Troy Murray, owner of TYP Collection in Birmingham, discovered his love of drawing to be a remedy on his path to recovery.
By Allison Jacobs
Photography by Rudy Thomas
Since age 8, drawing was an escape for Troy Murray. He began with simple sketches of cartoon characters and quickly developed a knack for sketching portraits. Murray preferred drawing after school to avoid teasing from his peers. But as he got older, he didn’t sweat being spotted with a pencil and drawing pad.
His current artist identity, “TYP,” was borrowed from the nickname, “Troy Pencils,” given to him during his teenage years. While Murray initially despised the nickname, it stuck.
Growing up, Murray didn’t picture himself becoming a professional artist. While he continued to draw freely during his younger years, he says he stopped at age 13 when he began experimenting with drugs.
After years of struggling with addiction, Murray hit his lowest point at 21 and began working toward recovery. During a stay at a rehabilitation center, he was reminded of his love of drawing and began sketching portraits of the people around him. Even after rehab, he kept going.
“I started drawing in my spare time again,” Murray says. “I didn’t have anything else in my life where I could turn off my brain or fight the urge to go out with my friends and pick up (drugs) again.”
Murray began sketching portraits nonstop, using graphite and later adding charcoal to the mix. He eventually worked up the courage to create an Instagram account dedicated to his art.
Before he knew it, Murray was booked with commission requests. He created at least one piece each week and began increasing the prices as his confidence grew.
“It wasn’t something that was a definite career path for me,” Murray says. “I just thought, ‘I might as well try to ride it out as long as I can.’ ”
Eager to expand his repertoire, he enrolled in the College for Creative Studies. While he enjoyed school, he found it challenging to keep up with courses on top of his commissioned pieces. That’s when he made the decision to put work first.
Several years later, he was introduced to Gene Krcelic, CEO of the Premier Foundation, a Christian-affiliated nonprofit in South Carolina, and it became a pivotal point in his career.
Krcelic saw potential in Murray and became his manager. Through their partnership, Murray taught art to girls in Cambodia who were victims of sex trafficking, and is involved with K-LOVE Hope Center, a faith-based organization in Detroit.
Through the Premier Foundation, Murray met fellow artist Jared Emerson, who specializes in performance speed painting in South Carolina. Emerson has become a mentor and friend, teaching Murray painting techniques.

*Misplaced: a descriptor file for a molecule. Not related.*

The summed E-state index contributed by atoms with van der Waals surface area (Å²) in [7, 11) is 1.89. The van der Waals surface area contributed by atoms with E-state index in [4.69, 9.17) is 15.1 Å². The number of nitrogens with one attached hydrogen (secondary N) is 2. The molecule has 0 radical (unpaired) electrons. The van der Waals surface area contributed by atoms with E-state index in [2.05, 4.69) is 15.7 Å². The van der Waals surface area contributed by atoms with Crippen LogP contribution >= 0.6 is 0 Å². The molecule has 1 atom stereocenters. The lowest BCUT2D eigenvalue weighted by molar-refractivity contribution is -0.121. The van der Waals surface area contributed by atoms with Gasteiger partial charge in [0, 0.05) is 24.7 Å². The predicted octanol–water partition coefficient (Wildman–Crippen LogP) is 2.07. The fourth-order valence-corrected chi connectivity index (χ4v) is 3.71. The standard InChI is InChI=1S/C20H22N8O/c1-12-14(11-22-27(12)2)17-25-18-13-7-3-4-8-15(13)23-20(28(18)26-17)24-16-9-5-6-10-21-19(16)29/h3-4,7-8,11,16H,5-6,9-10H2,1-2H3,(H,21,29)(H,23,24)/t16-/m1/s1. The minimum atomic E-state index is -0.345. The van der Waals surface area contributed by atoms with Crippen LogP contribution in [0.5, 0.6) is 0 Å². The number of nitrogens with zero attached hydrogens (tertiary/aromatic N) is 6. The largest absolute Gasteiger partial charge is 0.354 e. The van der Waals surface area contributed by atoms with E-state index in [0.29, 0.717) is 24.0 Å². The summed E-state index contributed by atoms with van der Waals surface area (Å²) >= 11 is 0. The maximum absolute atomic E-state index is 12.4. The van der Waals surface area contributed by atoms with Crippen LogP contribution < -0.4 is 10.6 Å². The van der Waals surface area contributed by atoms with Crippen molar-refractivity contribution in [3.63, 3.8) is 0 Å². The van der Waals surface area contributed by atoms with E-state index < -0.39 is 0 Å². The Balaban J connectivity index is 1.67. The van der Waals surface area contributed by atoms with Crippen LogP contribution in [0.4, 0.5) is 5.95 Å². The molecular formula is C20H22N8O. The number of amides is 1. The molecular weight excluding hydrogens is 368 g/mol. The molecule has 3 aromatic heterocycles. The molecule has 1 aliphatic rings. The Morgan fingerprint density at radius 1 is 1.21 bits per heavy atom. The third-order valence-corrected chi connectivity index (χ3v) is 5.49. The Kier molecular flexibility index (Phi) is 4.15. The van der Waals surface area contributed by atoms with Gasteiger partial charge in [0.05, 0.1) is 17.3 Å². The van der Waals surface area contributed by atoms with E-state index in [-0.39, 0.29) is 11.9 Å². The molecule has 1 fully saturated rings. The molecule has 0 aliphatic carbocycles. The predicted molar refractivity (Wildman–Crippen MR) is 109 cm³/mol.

“The ideas and concepts he comes up with are unexpected from when he first started,” Emerson says. “He still has a lot of learning to do, but he has also grasped more than most artists do in a lifetime.”
As Murray’s art evolved toward a multidimensional medium, he began searching for a studio. He initially envisioned himself in Detroit, but his mother had her eye on a storefront in downtown Birmingham, now called TYP Collection.
“I’ve had the space for a year and a half, and it has pushed me to work even harder,” says Murray, now 27 and a Birmingham resident. “I’ve really found a passion for alternative canvas style, where you take real objects and blend them with painting in order to try to tell a story in a different light.”
Recent pieces include his depiction of Muhammad Ali painted on a backdrop of cut-up boxing gloves and a dramatic series of hip-hop artists depicted against license plates signifying their hometown. The majority of his commissioned work features legendary musicians and athletes, but Murray also collaborates on large-scale works. He’s gearing up for the release of a 50-by-30-foot installation at Little Caesars Arena this summer.
Murray has also hosted several solo shows. His first was held at the restaurant 220 Merrill in Birmingham, where he completed his first live painting in front of 300 people. Another took place last year at TYP Collection. Titled “Controlled Chaos,” the show featured 12 personally meaningful portraits with abstract elements. Murray also recently collaborated on a show with Detroit Wick, a local company specializing in candles and objects encapsulated in glass.
He’s now in the depths of his latest body of work called “Exposed.” “It’s a collaborative series with different photographers and is based on a Scripture I like,” he says. “Things are ripped out and exposed — it’s about either exposing the beauty underneath, or your deepest darkest fears and trying to overcome those.”
Working on “Exposed” has inspired Murray to continue to share his challenges with addiction, both through his art and in the community. “I want to be better about being more vocal about my story,” Murray says. “… That’s the best thing I can do to give back for what I’ve been given.”
261 E. Merrill St., Birmingham
See a photo gallery of Troy’s work here.